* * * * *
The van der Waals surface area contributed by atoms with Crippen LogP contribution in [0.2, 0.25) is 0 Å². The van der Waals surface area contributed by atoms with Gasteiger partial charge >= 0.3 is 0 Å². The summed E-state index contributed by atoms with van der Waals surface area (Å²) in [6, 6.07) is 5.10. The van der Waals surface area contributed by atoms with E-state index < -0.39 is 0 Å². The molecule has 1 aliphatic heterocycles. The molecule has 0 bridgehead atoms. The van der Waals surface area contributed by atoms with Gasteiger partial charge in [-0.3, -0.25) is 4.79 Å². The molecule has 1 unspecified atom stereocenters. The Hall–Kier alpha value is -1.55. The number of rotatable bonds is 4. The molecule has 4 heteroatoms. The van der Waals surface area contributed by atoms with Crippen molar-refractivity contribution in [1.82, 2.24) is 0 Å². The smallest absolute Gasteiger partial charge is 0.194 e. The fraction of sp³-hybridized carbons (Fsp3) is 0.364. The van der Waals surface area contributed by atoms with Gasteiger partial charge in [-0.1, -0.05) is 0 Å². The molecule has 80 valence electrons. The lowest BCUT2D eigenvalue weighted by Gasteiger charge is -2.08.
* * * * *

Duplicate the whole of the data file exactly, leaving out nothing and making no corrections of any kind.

The van der Waals surface area contributed by atoms with Crippen LogP contribution in [0.2, 0.25) is 0 Å². The van der Waals surface area contributed by atoms with Gasteiger partial charge >= 0.3 is 0 Å². The summed E-state index contributed by atoms with van der Waals surface area (Å²) in [6, 6.07) is 5.10. The van der Waals surface area contributed by atoms with E-state index < -0.39 is 0 Å². The molecule has 1 aliphatic heterocycles. The molecule has 0 bridgehead atoms. The van der Waals surface area contributed by atoms with Gasteiger partial charge in [-0.3, -0.25) is 4.79 Å². The molecule has 1 unspecified atom stereocenters. The Hall–Kier alpha value is -1.55. The number of rotatable bonds is 4. The molecule has 4 heteroatoms. The van der Waals surface area contributed by atoms with Crippen molar-refractivity contribution in [1.82, 2.24) is 0 Å². The smallest absolute Gasteiger partial charge is 0.194 e. The fraction of sp³-hybridized carbons (Fsp3) is 0.364. The van der Waals surface area contributed by atoms with Gasteiger partial charge in [-0.1, -0.05) is 0 Å². The molecule has 80 valence electrons. The lowest BCUT2D eigenvalue weighted by Gasteiger charge is -2.08.